Ice Camp 16 January 2012

In the Frischer tent I got started right away making measurements of the water column. We are using a new instrument that lets us measure depth, temperature, salinity, oxygen, chlorophyll, pH, and turbidity. It’s a pretty nice instrument but a bit delicate and the computer software is not straightforward. We transported it as if it was a delicate infant wrapped in blankets with warm water bottles and hand warmers to make sure it didn’t freeze on the way out. I think we overdid it! When I unwrapped it in the tent it was positively hot. The instrument worked well and we got a good look at the water conditions. As expected the water temperatures was -1.8 deg C, salinity was around 33 PSU (normal for the Arctic coastal ocean), there was almost no chlorophyll in the water (no light no algae in the water). Most importantly the water column was well mixed which means that we could sample at one depth and be reasonably assured that it would be representative of the whole water column. We decided to sample at 2 meters below the bottom of the ice.

Graph of water data from the MANTA, Eureka Environmental

After I was finished measuring the water the Bronk group got rolling. They rinse and fill what seem like a million small bottles to which they add a very small amount of nutrients enriched in their stable isotope concentrations. Stable isotopes are non-radioactive form of elements (atoms) that are slightly heavier than the normal form. For example, the normal atomic weight of Carbon is 12 (meaning it has 12 protons) while the stable isotopic form has a weight of 13. We refer to it as 13C.  Because 13C  is slightly heavier than 12C, it can be measured on a mass spectrometer. By measuring how much of it goes into cells during an incubation, the rate of uptake can be calculated. The Bronk group is making some of the first ever measurements of nutrient uptake rates by microbes in this region of the Arctic coastal ocean.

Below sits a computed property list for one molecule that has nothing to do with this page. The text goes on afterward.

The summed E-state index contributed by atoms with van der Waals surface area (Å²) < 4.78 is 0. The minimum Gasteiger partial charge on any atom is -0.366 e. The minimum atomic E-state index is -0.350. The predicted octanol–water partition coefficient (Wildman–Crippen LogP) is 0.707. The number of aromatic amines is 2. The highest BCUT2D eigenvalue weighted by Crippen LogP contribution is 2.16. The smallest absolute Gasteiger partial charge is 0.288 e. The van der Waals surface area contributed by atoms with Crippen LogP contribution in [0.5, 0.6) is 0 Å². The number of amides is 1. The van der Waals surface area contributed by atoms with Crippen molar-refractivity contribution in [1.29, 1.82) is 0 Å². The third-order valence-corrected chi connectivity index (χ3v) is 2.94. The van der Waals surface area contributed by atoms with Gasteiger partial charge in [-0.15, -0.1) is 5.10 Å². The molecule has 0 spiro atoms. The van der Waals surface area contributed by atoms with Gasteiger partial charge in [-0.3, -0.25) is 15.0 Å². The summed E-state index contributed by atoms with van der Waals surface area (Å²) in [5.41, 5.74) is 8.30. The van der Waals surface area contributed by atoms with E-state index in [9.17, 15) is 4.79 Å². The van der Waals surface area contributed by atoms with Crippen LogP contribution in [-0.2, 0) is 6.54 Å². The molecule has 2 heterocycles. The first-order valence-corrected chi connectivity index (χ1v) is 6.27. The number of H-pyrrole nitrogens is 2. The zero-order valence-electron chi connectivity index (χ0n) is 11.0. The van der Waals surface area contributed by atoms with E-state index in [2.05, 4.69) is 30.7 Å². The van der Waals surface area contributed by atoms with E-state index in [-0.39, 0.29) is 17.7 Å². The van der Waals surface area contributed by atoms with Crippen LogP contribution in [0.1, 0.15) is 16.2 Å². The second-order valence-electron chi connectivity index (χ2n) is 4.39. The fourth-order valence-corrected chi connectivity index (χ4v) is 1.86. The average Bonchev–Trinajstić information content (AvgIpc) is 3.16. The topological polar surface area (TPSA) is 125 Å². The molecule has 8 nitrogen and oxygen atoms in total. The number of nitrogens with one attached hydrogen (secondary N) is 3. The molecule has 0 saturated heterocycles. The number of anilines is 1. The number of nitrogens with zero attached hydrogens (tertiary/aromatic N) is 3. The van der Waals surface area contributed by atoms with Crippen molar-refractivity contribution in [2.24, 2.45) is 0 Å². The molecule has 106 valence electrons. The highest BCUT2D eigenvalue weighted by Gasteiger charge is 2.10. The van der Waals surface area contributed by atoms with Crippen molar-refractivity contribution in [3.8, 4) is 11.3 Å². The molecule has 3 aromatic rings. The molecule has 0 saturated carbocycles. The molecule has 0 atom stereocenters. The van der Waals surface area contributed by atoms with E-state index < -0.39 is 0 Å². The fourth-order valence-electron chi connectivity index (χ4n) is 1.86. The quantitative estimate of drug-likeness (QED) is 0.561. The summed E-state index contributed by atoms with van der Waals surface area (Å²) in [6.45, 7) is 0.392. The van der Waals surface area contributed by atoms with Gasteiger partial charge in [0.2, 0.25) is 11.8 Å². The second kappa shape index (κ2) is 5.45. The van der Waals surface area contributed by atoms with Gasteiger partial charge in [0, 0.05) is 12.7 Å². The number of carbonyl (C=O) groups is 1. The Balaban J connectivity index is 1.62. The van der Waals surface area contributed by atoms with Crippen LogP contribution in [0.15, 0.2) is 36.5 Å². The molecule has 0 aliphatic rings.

The process went pretty smoothly but since it was so cold, even in the tent, the pipettes which they were using to inject the stable isotope into the samples were freezing and slowing the process.

Dr. Debbie Bronk injects stable isotope labeled nutrients into seawater.

Meanwhile in the other tent the Yager group were having even more problems with freezing. They are collecting water samples to make measurements of the carbon chemistry and general activity of the microbes, so it is especially important that their samples do not freeze and are not exposed to the atmosphere which can contaminate the dissolved gas content of the seawater. Unfortunately, their samples were freezing.  However, after getting them off the ice floor of the tent and placing them into a seawater bath (a cooler filled with seawater) they seem to have solved the problem and were able to collect most of the samples they needed.